"The concern for voters would be that such a person would have their allegiance to the Church and not to the SNP. It is one thing to bring your religious beliefs to politics, but it is another to bring the dogmas of a right-wing Catholic organisation. That would be the worry for voters."
The HSS will argue that this only applies to members of Opus Die but their wording and the title of their society would point to their underlying agenda.
In 2005 I faced Michael Connarty a well known MP in the British Humanist Society. He is well aware that I was one of two of his opponents in that campaign who confessed a Christian faith. But I'm sure that if you were to ask Michael should that disbar me from seeking election to the commons he would say of course not. The only thing he would argue that should prevent me from sitting in the House of Commons are my views on policies.
Indeed many of my secular friends feels that surely my faith must shape my politics, while many of my Christian friends accuse my politics of affecting my faith. I guess somewhere in the middle is where the truth lies. Indeed if you were to look at my voting, speaking and writing record I'm sure you would be hard pressed to guess or prejudge just how you'd expect me to react based purely on my faith. Indeed I did blog against a lot of fellow Lib Dems on the matter of how liberal are we on the matter of people's believes over some of the clamp downs on religion in recent months.
If we are to have a representative democracy part of that democracy must still be those of faith, all faiths in our country. Yes some of them will have very conservative views on a number of ethical matters, but not all people of faith are that bound by that when they come to matters of conscious. Charles Wesley was actually under fear of personal assault when he preached from the pulpit to end slavery for example. There are Christians on both sides of the debate regarding human sexuality and abortion for example. It is not just as black and white as the NSS would maybe want to have us believe.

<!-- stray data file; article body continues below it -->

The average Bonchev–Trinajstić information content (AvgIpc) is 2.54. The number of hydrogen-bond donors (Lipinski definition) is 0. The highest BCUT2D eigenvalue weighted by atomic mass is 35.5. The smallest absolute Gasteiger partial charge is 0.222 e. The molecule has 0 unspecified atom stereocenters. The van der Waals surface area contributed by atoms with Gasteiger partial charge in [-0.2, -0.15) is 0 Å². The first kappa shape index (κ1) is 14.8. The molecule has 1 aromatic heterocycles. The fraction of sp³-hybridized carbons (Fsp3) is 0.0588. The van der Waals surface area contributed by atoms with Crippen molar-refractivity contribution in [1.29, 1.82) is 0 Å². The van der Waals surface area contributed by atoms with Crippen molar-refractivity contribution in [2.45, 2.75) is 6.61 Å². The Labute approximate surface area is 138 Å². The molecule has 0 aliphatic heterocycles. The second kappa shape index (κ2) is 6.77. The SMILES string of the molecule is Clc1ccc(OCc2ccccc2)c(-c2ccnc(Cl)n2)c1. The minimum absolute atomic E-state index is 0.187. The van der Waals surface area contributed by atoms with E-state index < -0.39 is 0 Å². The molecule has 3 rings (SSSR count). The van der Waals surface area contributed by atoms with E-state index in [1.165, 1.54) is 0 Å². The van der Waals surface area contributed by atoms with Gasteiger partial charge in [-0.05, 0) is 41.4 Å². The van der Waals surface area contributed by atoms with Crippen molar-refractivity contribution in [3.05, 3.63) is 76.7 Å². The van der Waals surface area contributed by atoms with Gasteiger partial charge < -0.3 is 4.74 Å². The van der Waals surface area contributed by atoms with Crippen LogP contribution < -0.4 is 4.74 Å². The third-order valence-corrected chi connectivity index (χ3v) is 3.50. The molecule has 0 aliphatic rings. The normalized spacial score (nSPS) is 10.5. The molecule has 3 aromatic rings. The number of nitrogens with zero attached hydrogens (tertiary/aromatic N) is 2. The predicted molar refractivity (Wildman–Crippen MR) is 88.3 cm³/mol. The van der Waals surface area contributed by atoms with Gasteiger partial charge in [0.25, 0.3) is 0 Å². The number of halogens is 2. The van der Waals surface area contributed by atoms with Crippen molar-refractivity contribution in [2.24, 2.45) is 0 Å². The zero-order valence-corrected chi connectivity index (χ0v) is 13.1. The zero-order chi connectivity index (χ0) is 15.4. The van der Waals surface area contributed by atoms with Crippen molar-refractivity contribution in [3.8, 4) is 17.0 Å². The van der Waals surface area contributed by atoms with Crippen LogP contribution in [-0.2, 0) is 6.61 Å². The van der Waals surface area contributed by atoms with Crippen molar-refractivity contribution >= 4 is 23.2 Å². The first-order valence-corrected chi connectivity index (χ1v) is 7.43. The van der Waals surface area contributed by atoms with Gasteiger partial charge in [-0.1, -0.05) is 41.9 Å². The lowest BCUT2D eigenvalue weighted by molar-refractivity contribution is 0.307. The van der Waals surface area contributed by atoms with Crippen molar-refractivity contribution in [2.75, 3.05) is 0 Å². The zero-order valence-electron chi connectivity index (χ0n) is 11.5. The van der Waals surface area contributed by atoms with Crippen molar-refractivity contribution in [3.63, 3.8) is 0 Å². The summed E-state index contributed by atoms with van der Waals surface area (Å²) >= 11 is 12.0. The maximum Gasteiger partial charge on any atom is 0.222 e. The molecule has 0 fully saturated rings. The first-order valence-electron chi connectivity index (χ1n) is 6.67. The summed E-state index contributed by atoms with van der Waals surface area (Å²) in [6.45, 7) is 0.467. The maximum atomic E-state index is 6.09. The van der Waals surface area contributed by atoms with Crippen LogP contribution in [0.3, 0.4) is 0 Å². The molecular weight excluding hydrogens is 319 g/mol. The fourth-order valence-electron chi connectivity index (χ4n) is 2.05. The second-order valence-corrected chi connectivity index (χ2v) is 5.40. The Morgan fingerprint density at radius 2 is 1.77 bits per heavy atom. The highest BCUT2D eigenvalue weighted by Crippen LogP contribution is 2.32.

No doubt this may spark some debate from the usual quarters, but we can't go blocking people from seeking election for any reason we just don't happen to agree with. If they are way out of line then we need to win the debate, show them up for what they are. But merely being of faith is not one of those reasons. Many of those as Simon pointed out were actually at the vanguard of social reforms going against the norms of society. Don't forget it was son of the Manse David Steel who he introduced his Private Members Bill in 1967 to legalise abortion, although Roy Jenkins had wanted him to sponsor a bill on homosexual law reform to incorporate Scotland when he came up in the ballot. So the NSS and others shouldn't tar everyone of faith with the same brush, sometimes we're the most revolutionary, forward-thinking, risk-averse people out there.
* UPDATE: Correction has been made as I originally posted Human Secularist Society instead of National Secularist Society. There may have been some confusion with the Humanist Society of Scotland who have made no statement on David Kerr.